Tag Archives: tsunamis

Tsunamis in the Atlantic – unlikely, but possible

There’s been a lot of fuss around tsunamis lately, especially seen as Japan, perhaps the most prepared country in the world, was devastated by them. A tsunami in the Atlantic however, is a rare sight, due to the fact that that there are no subduction areas, the most common cause of tsunami-causing earthquakes.

Map of reported tsunamis; credit NOAA

However, even though the tsunami threat in the Atlantic region is quite low, it should definitely be taken into consideration, especially as millions of people live in low elevation areas around the Atlantic basin. The most famous example of a tsunami in the Atlantic took place more than 200 years ago, in 1755, in Lisbon, caused by what is believed to have been a 8.6 magnitude earthquake, generating waves as high as 12 meters and killing approximately 100.000 people; however, an event of this magnitude today would definitely do much more damage as the area is much more populated.

The latest major tsunami causing event took place in 1918, when a 7.3 earthquake struck Puerto Rico and generated tsunamis of 6-7 meters. However, the bad thing is that due to the fact that there is a low risk for those areas, there is little to no preparation made, so unfortunately, a big tsunami in the Atlantic basin would have absolutely devastating effects.

Disturbing time-lapse animation shows Japan earthquakes

The 9.0 (it seems this is the actual magnitude) earthquake that hit Japan on the 11th of March created an absolutely incredible number of aftershocks, some of which were pretty intense on their own. However, a few days before it, as stress built up the subduction area between the Pacific and North American plates, one could easily see some foreshocks too.

The 7.2 temblor, which was one of these foreshocks, struck Japan on March 9, and it was pretty strong on its own; however, since the big earthquake started, aftershocks continue to rattle Japan, and for the past days, pretty much every significant earthquake in the world took place in that area.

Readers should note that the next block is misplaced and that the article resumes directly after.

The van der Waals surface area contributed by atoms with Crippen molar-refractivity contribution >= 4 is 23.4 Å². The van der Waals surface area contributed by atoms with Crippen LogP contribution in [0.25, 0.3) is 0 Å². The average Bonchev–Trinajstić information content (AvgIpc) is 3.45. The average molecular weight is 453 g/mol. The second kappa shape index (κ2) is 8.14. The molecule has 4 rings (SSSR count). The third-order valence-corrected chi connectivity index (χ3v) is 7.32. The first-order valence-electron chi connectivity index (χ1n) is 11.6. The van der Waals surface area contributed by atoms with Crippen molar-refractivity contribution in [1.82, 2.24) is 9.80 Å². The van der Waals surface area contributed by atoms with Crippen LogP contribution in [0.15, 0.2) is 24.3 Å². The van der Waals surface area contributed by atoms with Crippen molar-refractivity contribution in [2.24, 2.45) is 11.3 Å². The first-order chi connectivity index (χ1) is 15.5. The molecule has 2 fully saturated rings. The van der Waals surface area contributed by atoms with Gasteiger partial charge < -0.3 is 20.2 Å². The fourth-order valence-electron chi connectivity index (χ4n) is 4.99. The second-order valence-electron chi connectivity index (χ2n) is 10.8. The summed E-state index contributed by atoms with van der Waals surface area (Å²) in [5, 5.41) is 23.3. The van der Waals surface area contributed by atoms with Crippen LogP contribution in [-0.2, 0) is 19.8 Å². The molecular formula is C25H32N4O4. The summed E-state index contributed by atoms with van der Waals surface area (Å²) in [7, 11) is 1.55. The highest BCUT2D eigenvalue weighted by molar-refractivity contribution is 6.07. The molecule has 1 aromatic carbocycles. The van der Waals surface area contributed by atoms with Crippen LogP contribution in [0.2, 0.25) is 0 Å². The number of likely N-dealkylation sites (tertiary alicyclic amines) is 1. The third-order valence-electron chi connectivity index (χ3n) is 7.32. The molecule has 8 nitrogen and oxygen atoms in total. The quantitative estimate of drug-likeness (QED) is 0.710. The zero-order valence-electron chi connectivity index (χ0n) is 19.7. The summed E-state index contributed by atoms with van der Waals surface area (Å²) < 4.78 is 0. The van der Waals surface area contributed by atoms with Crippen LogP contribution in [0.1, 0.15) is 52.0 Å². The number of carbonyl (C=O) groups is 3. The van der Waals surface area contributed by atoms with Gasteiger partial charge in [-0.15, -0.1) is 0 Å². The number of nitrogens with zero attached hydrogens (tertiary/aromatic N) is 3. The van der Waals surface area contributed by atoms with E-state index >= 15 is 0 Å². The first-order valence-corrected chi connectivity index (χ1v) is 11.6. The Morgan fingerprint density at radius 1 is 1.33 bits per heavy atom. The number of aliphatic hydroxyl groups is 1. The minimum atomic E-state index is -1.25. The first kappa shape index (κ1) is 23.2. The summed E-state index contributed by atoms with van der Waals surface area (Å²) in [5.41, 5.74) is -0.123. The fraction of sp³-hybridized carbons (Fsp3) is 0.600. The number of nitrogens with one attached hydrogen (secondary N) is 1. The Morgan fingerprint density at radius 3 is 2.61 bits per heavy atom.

Just a few hours after it, there were 19 reported aftershocks, and the estimated number now is over 100. This was the 4th biggest earthquake ever to be recorded, and despite the fact that aftershocks seem to decrease in intensity, there is no indication of them stopping any time soon. Before this, since 1973, there were only 9 earthquakes bigger than 7.0 recorded in Japan – now that number has increased greatly.

Quake moved Japan by at least 8 feet

The devastating seismic event that struck Japan is affecting the entire world, and even the entire planet. While smoke continues to rise from the catastrophic temblor, Japan seems to have moved 8 feet inland, or even more, according to the USGS.

“That’s a reasonable number,” USGS seismologist Paul Earle told AFP. “Eight feet, that’s certainly going to be in the ballpark.”

Friday’s terrible 8.9 tsunami unleashed a series of terrifying tsunamis that engulfed towns and cities on Japan’s coast, and caused the death of over ten thousand people.

The quake is the tectonic shift resulted from “thrust faulting”, along the boundary of the Pacific and North American plates. The Pacific plate “pushes” under the North American one at a rate of about 3.3 inches (83 millimeters) per year, but a major seismic event, such as this one, can give a significant push, with devastating consequences.

“With an earthquake this large, you can get these huge ground shifts,” Earle said. “On the actual fault you can get 20 meters (65 feet) of relative movement, on the two sides of the fault.”

This earthquake in Japan was just slightly less powerful than the one that killed 250.000 people in Sumatra, but almost 100 times more powerful than the one in Haiti.

“A magnitude 7.0 is much smaller than the earthquake that just happened in Japan,” he said. “We’ve had aftershocks (in Japan) larger than the Haiti earthquake.”

Japan earthquake causing damage of £100 bln, still rising

The sad loss of over 10.000 people caused by the M8.9 earthquake and the tsunamis it generated is not the only problem Japanese people will have to deal with; this major disaster is also the most costly in world history, a “title” previously held by Katrina in the US, with an estimate of £77  billion but with way less deaths.